Scouting Report: Google Nexus 7
[Every time a hot new gadget is announced, the buzz can reach a boiling point before anyone stops to think about what all the fuss is all about. In our Scouting Report series, we’ll cut through the marketing jargon and examine what makes a certain product special—or in some cases, simply overhyped.]
The Google Nexus 7 tablet is here. Is this bargain 7-inch tablet the tablet you’ve been waiting for? With a starting price of just $199, the Nexus 7 has set its sights on the first-generation Amazon Kindle Fire, Barnes & Noble's Nook Tablet, and Samsung's Galaxy Tab 2 7.0. Of those tablets, only Samsung provides a full-blown version of Android, albeit one with the company's own TouchWiz customizations. Amazon and Barnes & Noble each use their own variants of Android, which means you don't get the full Android tablet experience with either. Thinking of taking the plunge with the Nexus 7? Let’s dig into what it offers and find out.
Nexus 7 has an Nvidia Tegra 3 processor, and is a product out of the Nvidia Kai reference platform that targets low-cost, low-compromise tablets. Manufactured by Asus for Google, the Nexus 7 is the manifestation of what was first discussed at CES 2012 as a $250 tablet, and shown as the MeMo 370T. So how does the Nexus 7 perform? It stacks up well against other Android tablets: it was the best performer of any of our 7-inch class tablets, and was competitive on some tests with the top 10.1-inch Android tablets. Its graphics benchmark scores were only average, though. This could be accounted for by the fact that not all Tegra 3 chips perform the same way, and the Nexus 7 is specifically engineered to reflect price and performance tradeoffs.
Here, Google and Asus strike a very decisive blow to other 7-inch tablets. With 1280 x 800 pixel resolution and optical bonding, the Nexus 7’s display has the chops to deliver gorgeous images and text, with minimal pixilation. Images indeed look great, with pleasing and fairly accurate color reproduction in our subjective tests. Oddly, the Nexus 7’s text rendering experience is more mixed; the font choices and text rendering as reflected by Google’s Android 4.1 Jelly Bean operating system and Chrome Web browser (new to 4.1) produce text that frequently shows pixilation and isn't as smooth as we’d expect. Apple’s “Retina” displays on its iPhone and iPad remain a better experience. That said, the Nexus 7’s text is far and away superior to that of any of the 1024 x 600 pixel displays on its 7-inch competition. The Nexus 7 joins the Nook Tablet as the only models with an optically bonded display, which translates to better colors and contrast and less glare.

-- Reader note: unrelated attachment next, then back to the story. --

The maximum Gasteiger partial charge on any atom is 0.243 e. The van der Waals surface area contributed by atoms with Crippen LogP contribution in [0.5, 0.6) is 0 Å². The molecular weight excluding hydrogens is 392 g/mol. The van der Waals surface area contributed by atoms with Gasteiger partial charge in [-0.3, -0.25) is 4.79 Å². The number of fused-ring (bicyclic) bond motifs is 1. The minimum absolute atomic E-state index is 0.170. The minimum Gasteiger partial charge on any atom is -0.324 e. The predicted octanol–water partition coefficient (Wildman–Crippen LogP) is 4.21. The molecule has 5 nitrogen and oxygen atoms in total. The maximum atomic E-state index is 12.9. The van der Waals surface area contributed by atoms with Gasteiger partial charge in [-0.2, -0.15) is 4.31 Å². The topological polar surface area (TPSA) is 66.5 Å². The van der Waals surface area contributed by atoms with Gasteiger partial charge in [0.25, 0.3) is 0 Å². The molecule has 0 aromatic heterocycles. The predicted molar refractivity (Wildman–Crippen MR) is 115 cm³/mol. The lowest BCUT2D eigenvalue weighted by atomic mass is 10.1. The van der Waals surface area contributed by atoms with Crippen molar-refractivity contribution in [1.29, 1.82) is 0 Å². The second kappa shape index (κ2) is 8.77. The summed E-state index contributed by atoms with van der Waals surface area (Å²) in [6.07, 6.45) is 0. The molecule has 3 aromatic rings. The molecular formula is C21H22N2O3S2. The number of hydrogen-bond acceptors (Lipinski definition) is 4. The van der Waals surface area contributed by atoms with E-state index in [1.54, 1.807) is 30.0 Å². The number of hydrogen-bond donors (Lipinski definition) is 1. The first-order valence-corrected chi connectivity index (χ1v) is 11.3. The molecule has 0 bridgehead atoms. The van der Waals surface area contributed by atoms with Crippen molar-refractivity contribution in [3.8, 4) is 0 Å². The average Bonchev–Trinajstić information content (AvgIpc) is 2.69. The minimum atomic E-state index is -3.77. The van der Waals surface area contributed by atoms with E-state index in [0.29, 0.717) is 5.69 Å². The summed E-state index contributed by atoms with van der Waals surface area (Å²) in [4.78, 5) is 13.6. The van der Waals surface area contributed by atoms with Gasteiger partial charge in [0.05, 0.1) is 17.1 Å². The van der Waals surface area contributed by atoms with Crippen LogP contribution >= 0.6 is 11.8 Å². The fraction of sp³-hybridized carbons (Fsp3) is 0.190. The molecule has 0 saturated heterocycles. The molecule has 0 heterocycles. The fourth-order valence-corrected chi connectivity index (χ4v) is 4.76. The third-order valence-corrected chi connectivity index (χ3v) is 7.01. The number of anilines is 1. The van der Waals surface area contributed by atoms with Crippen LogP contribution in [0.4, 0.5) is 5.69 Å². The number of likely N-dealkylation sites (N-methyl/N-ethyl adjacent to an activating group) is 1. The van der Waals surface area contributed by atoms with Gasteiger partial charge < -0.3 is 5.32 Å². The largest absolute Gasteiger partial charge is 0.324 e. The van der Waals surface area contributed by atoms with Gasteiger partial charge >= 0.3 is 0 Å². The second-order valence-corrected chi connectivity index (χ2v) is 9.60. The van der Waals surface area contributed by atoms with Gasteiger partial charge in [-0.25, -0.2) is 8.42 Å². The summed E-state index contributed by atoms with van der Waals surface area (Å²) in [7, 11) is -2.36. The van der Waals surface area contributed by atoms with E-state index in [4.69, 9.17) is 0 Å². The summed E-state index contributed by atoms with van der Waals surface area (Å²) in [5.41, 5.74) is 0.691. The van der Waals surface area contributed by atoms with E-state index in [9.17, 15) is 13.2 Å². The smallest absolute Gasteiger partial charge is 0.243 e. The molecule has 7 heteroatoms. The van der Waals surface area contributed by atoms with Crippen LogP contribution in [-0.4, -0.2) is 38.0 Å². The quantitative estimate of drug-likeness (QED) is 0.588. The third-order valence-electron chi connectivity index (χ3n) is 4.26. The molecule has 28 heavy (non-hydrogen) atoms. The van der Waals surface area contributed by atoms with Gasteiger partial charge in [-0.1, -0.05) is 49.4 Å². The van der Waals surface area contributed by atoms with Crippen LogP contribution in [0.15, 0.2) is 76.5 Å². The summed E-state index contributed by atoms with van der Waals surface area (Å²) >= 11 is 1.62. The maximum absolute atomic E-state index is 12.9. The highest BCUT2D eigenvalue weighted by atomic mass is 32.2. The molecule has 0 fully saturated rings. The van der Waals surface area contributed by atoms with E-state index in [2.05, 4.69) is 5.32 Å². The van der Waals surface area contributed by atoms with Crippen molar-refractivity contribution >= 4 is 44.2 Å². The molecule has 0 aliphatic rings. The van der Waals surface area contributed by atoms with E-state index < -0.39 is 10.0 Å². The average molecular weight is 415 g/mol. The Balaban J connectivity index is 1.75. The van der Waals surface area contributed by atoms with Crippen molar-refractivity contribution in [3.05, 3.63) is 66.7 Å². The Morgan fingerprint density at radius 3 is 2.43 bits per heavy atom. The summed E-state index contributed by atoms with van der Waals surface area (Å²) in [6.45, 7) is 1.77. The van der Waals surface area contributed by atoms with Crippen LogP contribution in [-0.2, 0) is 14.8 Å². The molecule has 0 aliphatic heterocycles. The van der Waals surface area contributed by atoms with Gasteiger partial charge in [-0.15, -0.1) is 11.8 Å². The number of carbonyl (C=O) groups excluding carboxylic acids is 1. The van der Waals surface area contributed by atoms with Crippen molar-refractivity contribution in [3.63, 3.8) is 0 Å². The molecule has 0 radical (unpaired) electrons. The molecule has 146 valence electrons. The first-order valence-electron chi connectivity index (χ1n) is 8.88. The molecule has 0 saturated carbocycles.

Beyond the Nexus 7’s processor, its specs represent a mixed bag. The lack of a MicroSD card slot—something to be expected from Google’s philosophies, but not common among its competition—is the biggest drawback to the Nexus 7. The 8GB model at $199 seems like a bargain, until you consider that you’re stuck with just the memory you bought, and that unit only has 5.62GB of free space out of the box (some of which is consumed by the pre-loaded content). Pictures, apps, high-def movies, and music can quickly consume that space. The 16GB model at $250 is a much better deal, and is the only version of the Nexus I’d encourage shoppers to consider. You get an NFC chip, a nice add; and a GPS. There’s only a front-facing camera, not a rear-facing camera, which may sound like a minor point until you want to use your tablet to capture a QR code or barcode in a store, or you want to capture a quick image and your phone isn’t at hand.
Consider this another design win for Google and Asus. We tested the battery to last 10 hours, 10 minutes while playing a high-definition video.
Google’s Jelly Bean OS changed how Android works, again. This time, the changes were less satisfying, at least as exhibited on a 7-inch tablet. The changes turned the tablet into more of a phone layout, locked in portrait mode. In reality, Google mixes phone and tablet depending upon the orientation of the Nexus 7, but that only causes more confusion, not less. I can better deal with the different displays within an app, like Gmail (hold the tablet landscape to get panes, and vertical to get a single pane view), than I can deal with being forced to turn the tablet vertically anytime I’m using the home screen.
Another frustration? The Android tablet app ecosystem is still a work very much in progress. A lot of tablet apps just wouldn’t work at all, or display correctly, on Nexus yet. We've compiled a nice list of must-have apps that work well with the Nexus 7.
As noted above, the 8GB model has an appallingly little amount of user-accessible local storage. Samsung’s Galaxy Tab 2 8GB model is guilty of the same thing, except that model has a MicroSD card slot, so if you care to pop in a 32GB card and pack it full of images, videos, and music, you can knock yourself out. With Nexus 7, you get what you get, and the tablet won’t grow with you. Yes, there’s the cloud, but the cloud will not help any when you’re in-flight and can’t stream a movie over your $17.95 Wi-Fi connection—assuming you even get one.
Scouting Report verdict
If all you’re looking for an e-mail and Web browsing companion, and perhaps a color e-reader for reading books and magazines, the $199 8GB Nexus model may be worth a look. That’s the sole audience that should consider the $199 model. The 16GB model has a lot to offer, and it’s the best tablet for the price, so long as you don’t mind its lack of storage expansion and are willing to deal with the idiosyncracies of Android and the Android ecosystem.